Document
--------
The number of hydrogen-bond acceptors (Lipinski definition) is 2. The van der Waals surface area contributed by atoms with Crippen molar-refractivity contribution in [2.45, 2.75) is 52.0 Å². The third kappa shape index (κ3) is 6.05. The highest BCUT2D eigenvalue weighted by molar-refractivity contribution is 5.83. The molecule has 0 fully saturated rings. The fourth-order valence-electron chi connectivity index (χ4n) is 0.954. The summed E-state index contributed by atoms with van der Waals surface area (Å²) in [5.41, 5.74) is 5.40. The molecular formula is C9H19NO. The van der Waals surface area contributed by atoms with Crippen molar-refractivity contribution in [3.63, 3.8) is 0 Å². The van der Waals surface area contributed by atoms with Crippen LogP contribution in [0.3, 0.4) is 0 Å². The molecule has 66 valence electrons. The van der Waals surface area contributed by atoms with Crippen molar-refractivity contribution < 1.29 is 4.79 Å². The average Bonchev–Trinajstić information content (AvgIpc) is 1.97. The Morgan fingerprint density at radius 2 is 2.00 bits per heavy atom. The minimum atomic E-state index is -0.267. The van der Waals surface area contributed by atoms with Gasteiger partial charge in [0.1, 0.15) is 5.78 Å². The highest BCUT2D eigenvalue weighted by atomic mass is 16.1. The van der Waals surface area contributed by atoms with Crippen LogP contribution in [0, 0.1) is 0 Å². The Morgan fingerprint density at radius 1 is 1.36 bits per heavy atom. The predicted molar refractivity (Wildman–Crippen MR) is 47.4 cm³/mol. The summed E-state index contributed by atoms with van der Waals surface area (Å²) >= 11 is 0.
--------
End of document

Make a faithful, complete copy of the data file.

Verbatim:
The number of hydrogen-bond acceptors (Lipinski definition) is 2. The van der Waals surface area contributed by atoms with Crippen molar-refractivity contribution in [2.45, 2.75) is 52.0 Å². The third kappa shape index (κ3) is 6.05. The highest BCUT2D eigenvalue weighted by molar-refractivity contribution is 5.83. The molecule has 0 fully saturated rings. The fourth-order valence-electron chi connectivity index (χ4n) is 0.954. The summed E-state index contributed by atoms with van der Waals surface area (Å²) in [5.41, 5.74) is 5.40. The molecular formula is C9H19NO. The van der Waals surface area contributed by atoms with Crippen molar-refractivity contribution in [3.63, 3.8) is 0 Å². The van der Waals surface area contributed by atoms with Crippen LogP contribution in [0.3, 0.4) is 0 Å². The molecule has 66 valence electrons. The van der Waals surface area contributed by atoms with Crippen molar-refractivity contribution < 1.29 is 4.79 Å². The average Bonchev–Trinajstić information content (AvgIpc) is 1.97. The Morgan fingerprint density at radius 2 is 2.00 bits per heavy atom. The minimum atomic E-state index is -0.267. The van der Waals surface area contributed by atoms with Gasteiger partial charge in [0.1, 0.15) is 5.78 Å². The highest BCUT2D eigenvalue weighted by atomic mass is 16.1. The van der Waals surface area contributed by atoms with Crippen LogP contribution in [0, 0.1) is 0 Å². The Morgan fingerprint density at radius 1 is 1.36 bits per heavy atom. The predicted molar refractivity (Wildman–Crippen MR) is 47.4 cm³/mol. The summed E-state index contributed by atoms with van der Waals surface area (Å²) >= 11 is 0.